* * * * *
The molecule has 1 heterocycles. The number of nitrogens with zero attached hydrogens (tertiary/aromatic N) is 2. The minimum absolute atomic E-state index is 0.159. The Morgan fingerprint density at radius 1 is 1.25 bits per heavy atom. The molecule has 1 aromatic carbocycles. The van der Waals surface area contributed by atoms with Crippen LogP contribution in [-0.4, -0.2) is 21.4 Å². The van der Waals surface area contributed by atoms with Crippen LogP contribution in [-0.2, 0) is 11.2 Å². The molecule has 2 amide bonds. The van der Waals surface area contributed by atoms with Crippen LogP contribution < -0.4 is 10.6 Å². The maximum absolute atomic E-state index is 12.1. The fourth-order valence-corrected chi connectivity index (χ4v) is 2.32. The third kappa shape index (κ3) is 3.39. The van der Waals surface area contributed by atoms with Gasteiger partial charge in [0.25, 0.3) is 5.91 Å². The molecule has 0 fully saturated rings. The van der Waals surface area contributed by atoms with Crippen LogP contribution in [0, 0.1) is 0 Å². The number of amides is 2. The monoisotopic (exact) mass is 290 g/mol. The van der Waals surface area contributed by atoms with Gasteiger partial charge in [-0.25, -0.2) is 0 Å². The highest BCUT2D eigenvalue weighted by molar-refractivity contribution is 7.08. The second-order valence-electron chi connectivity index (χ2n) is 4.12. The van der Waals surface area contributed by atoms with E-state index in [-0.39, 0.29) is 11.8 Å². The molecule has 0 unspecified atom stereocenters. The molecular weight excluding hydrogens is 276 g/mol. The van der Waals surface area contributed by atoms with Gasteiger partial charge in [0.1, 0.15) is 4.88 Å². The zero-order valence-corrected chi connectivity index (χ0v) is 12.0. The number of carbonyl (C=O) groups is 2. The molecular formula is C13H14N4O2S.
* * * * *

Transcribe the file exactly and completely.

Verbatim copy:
The molecule has 1 heterocycles. The number of nitrogens with zero attached hydrogens (tertiary/aromatic N) is 2. The minimum absolute atomic E-state index is 0.159. The Morgan fingerprint density at radius 1 is 1.25 bits per heavy atom. The molecule has 1 aromatic carbocycles. The van der Waals surface area contributed by atoms with Crippen LogP contribution in [-0.4, -0.2) is 21.4 Å². The van der Waals surface area contributed by atoms with Crippen LogP contribution in [-0.2, 0) is 11.2 Å². The molecule has 2 amide bonds. The van der Waals surface area contributed by atoms with Crippen LogP contribution < -0.4 is 10.6 Å². The maximum absolute atomic E-state index is 12.1. The fourth-order valence-corrected chi connectivity index (χ4v) is 2.32. The third kappa shape index (κ3) is 3.39. The van der Waals surface area contributed by atoms with Gasteiger partial charge in [0.25, 0.3) is 5.91 Å². The molecule has 0 fully saturated rings. The van der Waals surface area contributed by atoms with Crippen LogP contribution in [0, 0.1) is 0 Å². The number of amides is 2. The monoisotopic (exact) mass is 290 g/mol. The van der Waals surface area contributed by atoms with Gasteiger partial charge in [-0.25, -0.2) is 0 Å². The highest BCUT2D eigenvalue weighted by molar-refractivity contribution is 7.08. The second-order valence-electron chi connectivity index (χ2n) is 4.12. The van der Waals surface area contributed by atoms with E-state index in [-0.39, 0.29) is 11.8 Å². The molecule has 0 unspecified atom stereocenters. The molecular weight excluding hydrogens is 276 g/mol. The van der Waals surface area contributed by atoms with Gasteiger partial charge in [0.1, 0.15) is 4.88 Å². The zero-order valence-corrected chi connectivity index (χ0v) is 12.0. The number of carbonyl (C=O) groups is 2. The molecular formula is C13H14N4O2S.